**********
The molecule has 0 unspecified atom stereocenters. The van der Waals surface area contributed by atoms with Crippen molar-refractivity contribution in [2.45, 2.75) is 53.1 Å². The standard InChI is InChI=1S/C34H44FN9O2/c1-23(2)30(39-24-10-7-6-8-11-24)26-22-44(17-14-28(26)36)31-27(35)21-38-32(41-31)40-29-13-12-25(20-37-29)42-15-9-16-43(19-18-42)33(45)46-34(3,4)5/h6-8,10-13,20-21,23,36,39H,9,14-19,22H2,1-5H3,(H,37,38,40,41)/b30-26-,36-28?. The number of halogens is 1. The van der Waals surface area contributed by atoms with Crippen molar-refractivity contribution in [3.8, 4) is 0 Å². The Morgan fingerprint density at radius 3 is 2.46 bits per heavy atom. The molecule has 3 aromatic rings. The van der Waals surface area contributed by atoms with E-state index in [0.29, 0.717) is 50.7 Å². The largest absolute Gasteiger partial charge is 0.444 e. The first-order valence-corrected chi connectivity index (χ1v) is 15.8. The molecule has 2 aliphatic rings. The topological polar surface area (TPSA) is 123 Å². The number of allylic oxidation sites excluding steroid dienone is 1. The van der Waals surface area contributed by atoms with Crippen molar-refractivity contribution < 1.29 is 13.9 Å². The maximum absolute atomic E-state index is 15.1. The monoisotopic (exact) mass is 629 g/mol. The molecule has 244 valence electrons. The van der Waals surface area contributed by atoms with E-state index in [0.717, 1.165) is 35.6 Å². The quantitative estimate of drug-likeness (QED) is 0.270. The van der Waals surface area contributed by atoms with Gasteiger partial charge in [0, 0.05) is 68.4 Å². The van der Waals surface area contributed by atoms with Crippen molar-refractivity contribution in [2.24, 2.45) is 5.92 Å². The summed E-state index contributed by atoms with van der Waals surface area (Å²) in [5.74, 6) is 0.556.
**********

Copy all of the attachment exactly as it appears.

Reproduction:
The molecule has 0 unspecified atom stereocenters. The van der Waals surface area contributed by atoms with Crippen molar-refractivity contribution in [2.45, 2.75) is 53.1 Å². The standard InChI is InChI=1S/C34H44FN9O2/c1-23(2)30(39-24-10-7-6-8-11-24)26-22-44(17-14-28(26)36)31-27(35)21-38-32(41-31)40-29-13-12-25(20-37-29)42-15-9-16-43(19-18-42)33(45)46-34(3,4)5/h6-8,10-13,20-21,23,36,39H,9,14-19,22H2,1-5H3,(H,37,38,40,41)/b30-26-,36-28?. The number of halogens is 1. The van der Waals surface area contributed by atoms with Crippen molar-refractivity contribution in [3.8, 4) is 0 Å². The Morgan fingerprint density at radius 3 is 2.46 bits per heavy atom. The molecule has 3 aromatic rings. The van der Waals surface area contributed by atoms with E-state index in [0.29, 0.717) is 50.7 Å². The largest absolute Gasteiger partial charge is 0.444 e. The first-order valence-corrected chi connectivity index (χ1v) is 15.8. The molecule has 2 aliphatic rings. The topological polar surface area (TPSA) is 123 Å². The number of allylic oxidation sites excluding steroid dienone is 1. The van der Waals surface area contributed by atoms with Crippen molar-refractivity contribution < 1.29 is 13.9 Å². The maximum absolute atomic E-state index is 15.1. The monoisotopic (exact) mass is 629 g/mol. The molecule has 244 valence electrons. The van der Waals surface area contributed by atoms with E-state index in [0.717, 1.165) is 35.6 Å². The quantitative estimate of drug-likeness (QED) is 0.270. The van der Waals surface area contributed by atoms with Gasteiger partial charge in [0, 0.05) is 68.4 Å². The van der Waals surface area contributed by atoms with Crippen molar-refractivity contribution in [2.24, 2.45) is 5.92 Å². The summed E-state index contributed by atoms with van der Waals surface area (Å²) in [5.74, 6) is 0.556.